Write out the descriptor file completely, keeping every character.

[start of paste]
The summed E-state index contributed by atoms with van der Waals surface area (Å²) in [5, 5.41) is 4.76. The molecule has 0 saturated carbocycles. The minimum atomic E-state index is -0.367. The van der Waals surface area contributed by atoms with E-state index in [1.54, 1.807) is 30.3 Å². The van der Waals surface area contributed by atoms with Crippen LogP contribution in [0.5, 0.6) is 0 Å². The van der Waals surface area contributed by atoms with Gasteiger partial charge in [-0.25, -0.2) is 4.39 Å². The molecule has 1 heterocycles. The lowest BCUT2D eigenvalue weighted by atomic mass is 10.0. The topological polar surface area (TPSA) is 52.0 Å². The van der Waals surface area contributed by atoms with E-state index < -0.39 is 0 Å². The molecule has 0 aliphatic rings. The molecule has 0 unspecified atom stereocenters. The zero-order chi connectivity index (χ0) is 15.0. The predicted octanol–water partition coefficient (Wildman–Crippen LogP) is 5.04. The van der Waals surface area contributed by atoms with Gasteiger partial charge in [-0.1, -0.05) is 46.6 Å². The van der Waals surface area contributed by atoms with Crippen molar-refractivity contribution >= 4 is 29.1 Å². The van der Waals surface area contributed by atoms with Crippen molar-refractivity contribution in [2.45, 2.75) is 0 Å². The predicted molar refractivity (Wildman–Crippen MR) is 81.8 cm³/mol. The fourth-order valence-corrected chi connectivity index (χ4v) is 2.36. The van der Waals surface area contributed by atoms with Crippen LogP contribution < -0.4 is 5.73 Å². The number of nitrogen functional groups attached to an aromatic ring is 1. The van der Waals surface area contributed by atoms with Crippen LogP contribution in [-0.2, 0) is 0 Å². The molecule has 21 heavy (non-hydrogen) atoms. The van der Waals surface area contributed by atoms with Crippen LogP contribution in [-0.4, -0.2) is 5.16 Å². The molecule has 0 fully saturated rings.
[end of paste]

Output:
The summed E-state index contributed by atoms with van der Waals surface area (Å²) in [5, 5.41) is 4.76. The molecule has 0 saturated carbocycles. The minimum atomic E-state index is -0.367. The van der Waals surface area contributed by atoms with E-state index in [1.54, 1.807) is 30.3 Å². The van der Waals surface area contributed by atoms with Crippen LogP contribution in [0.5, 0.6) is 0 Å². The van der Waals surface area contributed by atoms with Gasteiger partial charge in [-0.25, -0.2) is 4.39 Å². The molecule has 1 heterocycles. The lowest BCUT2D eigenvalue weighted by atomic mass is 10.0. The topological polar surface area (TPSA) is 52.0 Å². The van der Waals surface area contributed by atoms with E-state index < -0.39 is 0 Å². The molecule has 0 aliphatic rings. The molecule has 0 unspecified atom stereocenters. The zero-order chi connectivity index (χ0) is 15.0. The predicted octanol–water partition coefficient (Wildman–Crippen LogP) is 5.04. The van der Waals surface area contributed by atoms with Gasteiger partial charge in [-0.1, -0.05) is 46.6 Å². The van der Waals surface area contributed by atoms with Crippen molar-refractivity contribution >= 4 is 29.1 Å². The van der Waals surface area contributed by atoms with Crippen molar-refractivity contribution in [2.45, 2.75) is 0 Å². The predicted molar refractivity (Wildman–Crippen MR) is 81.8 cm³/mol. The fourth-order valence-corrected chi connectivity index (χ4v) is 2.36. The van der Waals surface area contributed by atoms with Crippen LogP contribution < -0.4 is 5.73 Å². The number of nitrogen functional groups attached to an aromatic ring is 1. The van der Waals surface area contributed by atoms with Crippen LogP contribution in [-0.2, 0) is 0 Å². The molecule has 21 heavy (non-hydrogen) atoms. The van der Waals surface area contributed by atoms with Crippen LogP contribution in [-0.4, -0.2) is 5.16 Å². The molecule has 0 fully saturated rings.